Many flaunt achieving enlightenment, satisfaction and peace. They discovered this utopia of feeling and want to sell you a book or a program. They proceed to market their discovery. I’m skeptical. I believe that becoming rich from selling their flaunted wisdom will actually achieve the satisfaction they seek. I’m certain some are sincere; but most, after spending time with them, we discover they stumble, struggle and hurt just like the rest of us. They preach a path to the perfect life, hoping to satisfy their own sense of lack. False prophets, greedy entrepreneurs and optimistic dreamers prey upon humanities unrelenting drive for more. As long as we sense lack, others will try to capitalize on those feelings.
Biological drives pass from generation to generation because they serve a purpose—a survival value. Driven for more, people develop spiritually, physically and intellectually. We become more competitive than those who settle. Driven to succeed, we become more viable, gathering resources and mental capacity to manage a complex world. The feelings of inadequacy motivate some creative solutions. But this drive must be tamed. Often, we seek more than we need, sacrificing other enjoyments and necessities for flourishing.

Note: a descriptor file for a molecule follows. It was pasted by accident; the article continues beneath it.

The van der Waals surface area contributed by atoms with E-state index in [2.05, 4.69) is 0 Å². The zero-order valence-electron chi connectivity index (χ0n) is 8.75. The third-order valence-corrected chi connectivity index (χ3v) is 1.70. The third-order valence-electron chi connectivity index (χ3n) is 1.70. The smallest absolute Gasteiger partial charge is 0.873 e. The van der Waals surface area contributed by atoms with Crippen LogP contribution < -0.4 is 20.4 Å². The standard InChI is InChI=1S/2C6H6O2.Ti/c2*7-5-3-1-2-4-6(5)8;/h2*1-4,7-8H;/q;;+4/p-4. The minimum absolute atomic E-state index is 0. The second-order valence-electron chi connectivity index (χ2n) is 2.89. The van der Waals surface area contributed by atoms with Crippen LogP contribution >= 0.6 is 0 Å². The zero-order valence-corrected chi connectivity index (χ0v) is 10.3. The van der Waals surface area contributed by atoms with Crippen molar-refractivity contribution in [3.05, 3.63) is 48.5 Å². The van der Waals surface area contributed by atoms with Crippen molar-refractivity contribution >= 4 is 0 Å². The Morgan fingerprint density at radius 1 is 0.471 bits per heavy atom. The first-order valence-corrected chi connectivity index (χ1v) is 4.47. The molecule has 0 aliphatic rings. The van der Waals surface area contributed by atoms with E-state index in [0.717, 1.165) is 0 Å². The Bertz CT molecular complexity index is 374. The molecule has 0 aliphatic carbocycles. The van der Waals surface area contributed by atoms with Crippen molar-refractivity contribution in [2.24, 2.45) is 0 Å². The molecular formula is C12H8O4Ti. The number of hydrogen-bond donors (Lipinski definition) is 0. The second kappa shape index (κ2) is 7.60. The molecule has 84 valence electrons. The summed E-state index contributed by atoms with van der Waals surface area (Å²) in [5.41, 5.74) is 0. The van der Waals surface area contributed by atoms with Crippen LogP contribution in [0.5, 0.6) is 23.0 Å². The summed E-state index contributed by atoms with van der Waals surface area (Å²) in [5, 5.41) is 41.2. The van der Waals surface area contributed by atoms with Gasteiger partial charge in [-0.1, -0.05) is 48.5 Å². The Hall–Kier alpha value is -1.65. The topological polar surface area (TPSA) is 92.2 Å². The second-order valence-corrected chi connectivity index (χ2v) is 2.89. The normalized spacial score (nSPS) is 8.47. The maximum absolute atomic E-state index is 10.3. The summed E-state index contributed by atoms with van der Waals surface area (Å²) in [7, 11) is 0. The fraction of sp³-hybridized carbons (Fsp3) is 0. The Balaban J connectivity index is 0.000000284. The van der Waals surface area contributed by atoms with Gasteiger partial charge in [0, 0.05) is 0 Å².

The compulsion to achieve and accumulate is only momentarily satisfied when goals are reached. The slight breath of relief is quickly engulfed with another project, preventing prolonged enjoyment; the thirst is only temporarily quenched. We want more money, status, power, security and peace.
But is that what life is always about, constantly chasing a bigger and better dream, a fatter wallet, and a bigger office? The pursuit may serve as a distraction to other broken areas—social ineptitudes or critical self judgments. The healthy drive then morphs into an unhealthy adaptation. Instead of encouraging development, it blinds and misdirects.
"Driven to succeed, we become more viable, gathering resources and mental capacity to manage a complex world. The feelings of inadequacy motivate some creative solutions. But this drive must be tamed."